Character Dialects too much Characterization?

Use this forum to discuss the November 2019 Book of the month, "Deadly Waters: The Vietnam Naval War And Its Aftermath", by Randy Miller.
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Re: Character Dialects too much Characterization?

Post by KitabuKizuri »

I enjoyed all the accents very much.

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Post by La Cabra »

You've raised a great point, Lyore. I do like it when authors include such spellings to illustrate dialects and accents, but off sometimes, like you said, I have trouble understanding what the characters are even saying. I think JK Rowling did it very well in her Harry Potter, where very few character talks funny, but her spellings never confused me.
In this book, the funy spellings are introduced right from the start. If nothing else, they do make the characters stand out!

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Post by Kanda_theGreat »

The use of slang by characters added some aesthetic beauty to the text and gave it a sense of origininality. I however disliked the fact that I had to repeatedly read some sentences to decipher their artistic meaning. The author's choice of specific slang and dialect for certain characters not only helped in placing the text at its immediate context, but also aided readers in distinguishing between different characters.
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Post by Nickolas Farmakis »

I think the character dialects make the book difficult to read. I did not even understand some words that the author wrote with a dialect.

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Post by Nickolas Farmakis »

I think that authors should not include too many characters dialects, because it spoils the flow of the story, making the book hard to read and understand.

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Post by fictaddict »

I like a little dialect, especially when on character notices another character has a regional phrasing or word choice. But I can't deal with a whole novel in dialect, we have standardized English spelling so readers don't have to sound out and guess what the author means.

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Post by randy6175 »

Nickolas Farmakis wrote:
23 Dec 2019, 07:44
I think the character dialects make the book difficult to read. I did not even understand some words that the author wrote with a dialect.
That's why there is a glossary in the back.

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Post by hmorgan90 »

At first, I found it to be a little annoying and it slowed my reading down a lot. It was hard for me to get into the book. When the conversation had a non-accented speaker, I found it easier to read and understand. I had the context to help me out.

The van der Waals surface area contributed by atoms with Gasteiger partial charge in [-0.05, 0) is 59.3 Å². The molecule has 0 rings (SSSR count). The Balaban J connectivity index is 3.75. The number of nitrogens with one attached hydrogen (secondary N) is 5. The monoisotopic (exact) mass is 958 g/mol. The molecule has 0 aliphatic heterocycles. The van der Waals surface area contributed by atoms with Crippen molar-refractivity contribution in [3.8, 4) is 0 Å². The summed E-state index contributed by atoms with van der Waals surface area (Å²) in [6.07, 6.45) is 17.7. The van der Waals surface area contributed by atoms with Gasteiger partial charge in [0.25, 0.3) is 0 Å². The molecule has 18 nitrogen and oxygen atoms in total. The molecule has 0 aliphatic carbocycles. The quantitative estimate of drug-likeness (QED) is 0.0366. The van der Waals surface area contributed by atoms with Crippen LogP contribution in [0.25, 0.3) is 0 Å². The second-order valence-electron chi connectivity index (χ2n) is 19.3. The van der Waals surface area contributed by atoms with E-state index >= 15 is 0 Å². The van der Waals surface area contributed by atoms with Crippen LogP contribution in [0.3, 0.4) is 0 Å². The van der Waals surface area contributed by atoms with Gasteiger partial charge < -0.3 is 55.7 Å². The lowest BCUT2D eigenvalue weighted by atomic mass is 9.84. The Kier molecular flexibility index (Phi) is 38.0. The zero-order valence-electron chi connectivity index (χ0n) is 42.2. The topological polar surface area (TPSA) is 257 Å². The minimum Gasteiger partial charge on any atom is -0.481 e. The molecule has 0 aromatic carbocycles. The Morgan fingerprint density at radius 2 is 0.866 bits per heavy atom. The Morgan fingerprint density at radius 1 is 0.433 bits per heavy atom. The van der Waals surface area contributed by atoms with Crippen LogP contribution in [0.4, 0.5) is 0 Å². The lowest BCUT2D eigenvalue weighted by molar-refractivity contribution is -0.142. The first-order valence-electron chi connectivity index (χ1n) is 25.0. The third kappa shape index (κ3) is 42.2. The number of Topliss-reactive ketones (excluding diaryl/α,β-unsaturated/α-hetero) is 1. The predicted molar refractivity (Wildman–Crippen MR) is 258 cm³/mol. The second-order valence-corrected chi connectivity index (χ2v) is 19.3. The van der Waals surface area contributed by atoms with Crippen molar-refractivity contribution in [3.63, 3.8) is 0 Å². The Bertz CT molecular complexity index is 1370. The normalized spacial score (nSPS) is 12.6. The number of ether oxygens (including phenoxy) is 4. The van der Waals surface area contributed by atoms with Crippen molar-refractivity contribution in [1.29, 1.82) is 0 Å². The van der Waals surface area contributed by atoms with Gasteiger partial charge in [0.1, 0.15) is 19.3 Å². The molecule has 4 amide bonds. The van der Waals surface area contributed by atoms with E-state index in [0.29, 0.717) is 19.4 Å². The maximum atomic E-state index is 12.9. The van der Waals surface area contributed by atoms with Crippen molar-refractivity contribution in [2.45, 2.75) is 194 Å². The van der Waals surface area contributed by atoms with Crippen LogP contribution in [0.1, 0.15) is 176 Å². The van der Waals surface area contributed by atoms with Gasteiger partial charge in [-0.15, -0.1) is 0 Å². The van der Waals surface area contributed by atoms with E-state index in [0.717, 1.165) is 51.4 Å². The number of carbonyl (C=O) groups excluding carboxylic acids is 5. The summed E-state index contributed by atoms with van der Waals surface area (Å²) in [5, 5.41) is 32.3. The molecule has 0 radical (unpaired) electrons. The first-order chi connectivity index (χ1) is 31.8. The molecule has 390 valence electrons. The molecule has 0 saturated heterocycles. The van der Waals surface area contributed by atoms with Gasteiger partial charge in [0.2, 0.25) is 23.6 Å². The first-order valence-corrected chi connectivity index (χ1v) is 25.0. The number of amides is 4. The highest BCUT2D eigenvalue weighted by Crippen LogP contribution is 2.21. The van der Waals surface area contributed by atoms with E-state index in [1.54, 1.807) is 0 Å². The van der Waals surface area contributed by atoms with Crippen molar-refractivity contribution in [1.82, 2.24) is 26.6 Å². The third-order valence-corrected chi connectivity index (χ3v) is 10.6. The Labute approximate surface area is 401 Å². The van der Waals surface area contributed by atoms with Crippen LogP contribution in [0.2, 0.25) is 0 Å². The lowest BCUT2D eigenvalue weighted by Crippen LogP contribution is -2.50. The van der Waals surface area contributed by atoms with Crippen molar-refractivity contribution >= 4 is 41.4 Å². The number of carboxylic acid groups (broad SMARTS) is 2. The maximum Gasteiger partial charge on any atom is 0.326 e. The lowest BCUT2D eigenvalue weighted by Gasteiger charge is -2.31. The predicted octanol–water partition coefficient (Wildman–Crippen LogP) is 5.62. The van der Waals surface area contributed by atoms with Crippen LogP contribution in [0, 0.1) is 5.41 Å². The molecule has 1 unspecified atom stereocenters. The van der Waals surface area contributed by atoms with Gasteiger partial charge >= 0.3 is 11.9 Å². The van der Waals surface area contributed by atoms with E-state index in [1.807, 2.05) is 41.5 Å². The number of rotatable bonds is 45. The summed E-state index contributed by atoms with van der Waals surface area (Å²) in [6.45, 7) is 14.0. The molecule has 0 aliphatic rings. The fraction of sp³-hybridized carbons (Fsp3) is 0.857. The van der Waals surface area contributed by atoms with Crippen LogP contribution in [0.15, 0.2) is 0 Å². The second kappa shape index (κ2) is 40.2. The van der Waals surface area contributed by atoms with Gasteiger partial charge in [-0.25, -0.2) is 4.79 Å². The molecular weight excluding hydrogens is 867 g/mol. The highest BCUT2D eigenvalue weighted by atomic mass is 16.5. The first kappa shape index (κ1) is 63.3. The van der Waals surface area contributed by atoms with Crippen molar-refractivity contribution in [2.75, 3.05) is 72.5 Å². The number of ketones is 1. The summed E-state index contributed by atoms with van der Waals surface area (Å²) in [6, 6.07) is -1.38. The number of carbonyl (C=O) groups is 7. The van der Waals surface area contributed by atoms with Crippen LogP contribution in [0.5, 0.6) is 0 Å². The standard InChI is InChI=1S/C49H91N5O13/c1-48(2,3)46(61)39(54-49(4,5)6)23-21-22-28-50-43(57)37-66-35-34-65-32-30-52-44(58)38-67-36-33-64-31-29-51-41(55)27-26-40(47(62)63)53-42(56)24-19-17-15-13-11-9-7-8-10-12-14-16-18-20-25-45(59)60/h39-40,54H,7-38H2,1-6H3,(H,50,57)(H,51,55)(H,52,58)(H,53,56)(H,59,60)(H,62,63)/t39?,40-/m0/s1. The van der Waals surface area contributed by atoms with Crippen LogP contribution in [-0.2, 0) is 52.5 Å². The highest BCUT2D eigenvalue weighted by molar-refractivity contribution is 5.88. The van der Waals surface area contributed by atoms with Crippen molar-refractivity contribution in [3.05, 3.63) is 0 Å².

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Post by CYSON DOROPH »

Yes, I think the writer should have specified especially if the dialect had more than one sentence. " Ovah" is one of the words that gave me a hard time bridging it with the rest of the story. I also wonder if some of the grammars mistakes where faults or intents.

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Post by Saraion »

I enjoyed the dialects written in the book. Although it sounds a bit difficult to read with these dialects, it does give a real sense of humor to the human being.

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Post by dhwanis »

While I think adding dialects is good to the story as it adds to the authenticity. However, if it is too much it tends to turn me off as it becomes hard to read, especially for someone who is not fimiliar with the dialect.

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Post by Gathoni1991 »

Dialects helps with the story being credible. The characters become well fleshed out and sound real.

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Post by randy6175 »

CYSON DOROPH wrote:
11 Jan 2020, 22:15
Yes, I think the writer should have specified especially if the dialect had more than one sentence. " Ovah" is one of the words that gave me a hard time bridging it with the rest of the story. I also wonder if some of the grammars mistakes where faults or intents.
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Post by Jyockel08 »

I struggle with dialect sometimes, but I’d rather think about what they are saying, rather then be confused on whom is speaking because all the characters sound exactly the same.

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Post by CYSON DOROPH »

randy6175 wrote:
21 Jan 2020, 16:18
CYSON DOROPH wrote:
11 Jan 2020, 22:15
Yes, I think the writer should have specified especially if the dialect had more than one sentence. " Ovah" is one of the words that gave me a hard time bridging it with the rest of the story. I also wonder if some of the grammars mistakes were faults or intents.
All on purpose.

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